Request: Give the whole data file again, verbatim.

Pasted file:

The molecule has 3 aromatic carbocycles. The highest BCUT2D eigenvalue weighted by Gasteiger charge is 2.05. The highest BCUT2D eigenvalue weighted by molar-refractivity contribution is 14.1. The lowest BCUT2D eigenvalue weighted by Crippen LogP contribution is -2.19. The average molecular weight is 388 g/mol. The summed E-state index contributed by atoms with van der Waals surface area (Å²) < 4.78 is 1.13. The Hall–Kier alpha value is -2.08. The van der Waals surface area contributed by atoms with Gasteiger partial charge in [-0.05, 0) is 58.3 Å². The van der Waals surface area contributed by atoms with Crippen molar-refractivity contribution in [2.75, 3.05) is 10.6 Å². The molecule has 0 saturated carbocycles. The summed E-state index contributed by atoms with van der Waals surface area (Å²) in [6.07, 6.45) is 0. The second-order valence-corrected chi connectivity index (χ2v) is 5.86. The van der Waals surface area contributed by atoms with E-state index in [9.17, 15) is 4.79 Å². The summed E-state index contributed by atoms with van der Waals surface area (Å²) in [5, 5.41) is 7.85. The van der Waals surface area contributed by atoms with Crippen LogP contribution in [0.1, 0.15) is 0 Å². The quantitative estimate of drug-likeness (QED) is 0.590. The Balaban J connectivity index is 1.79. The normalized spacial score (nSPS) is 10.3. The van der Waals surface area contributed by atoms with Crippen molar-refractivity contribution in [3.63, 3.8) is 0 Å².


The molecule has 3 aromatic carbocycles. The highest BCUT2D eigenvalue weighted by Gasteiger charge is 2.05. The highest BCUT2D eigenvalue weighted by molar-refractivity contribution is 14.1. The lowest BCUT2D eigenvalue weighted by Crippen LogP contribution is -2.19. The average molecular weight is 388 g/mol. The summed E-state index contributed by atoms with van der Waals surface area (Å²) < 4.78 is 1.13. The Hall–Kier alpha value is -2.08. The van der Waals surface area contributed by atoms with Gasteiger partial charge in [-0.05, 0) is 58.3 Å². The van der Waals surface area contributed by atoms with Crippen molar-refractivity contribution in [2.75, 3.05) is 10.6 Å². The molecule has 0 saturated carbocycles. The summed E-state index contributed by atoms with van der Waals surface area (Å²) in [6.07, 6.45) is 0. The second-order valence-corrected chi connectivity index (χ2v) is 5.86. The van der Waals surface area contributed by atoms with E-state index in [9.17, 15) is 4.79 Å². The summed E-state index contributed by atoms with van der Waals surface area (Å²) in [5, 5.41) is 7.85. The van der Waals surface area contributed by atoms with Crippen LogP contribution in [0.1, 0.15) is 0 Å². The quantitative estimate of drug-likeness (QED) is 0.590. The Balaban J connectivity index is 1.79. The normalized spacial score (nSPS) is 10.3. The van der Waals surface area contributed by atoms with Crippen molar-refractivity contribution in [3.63, 3.8) is 0 Å².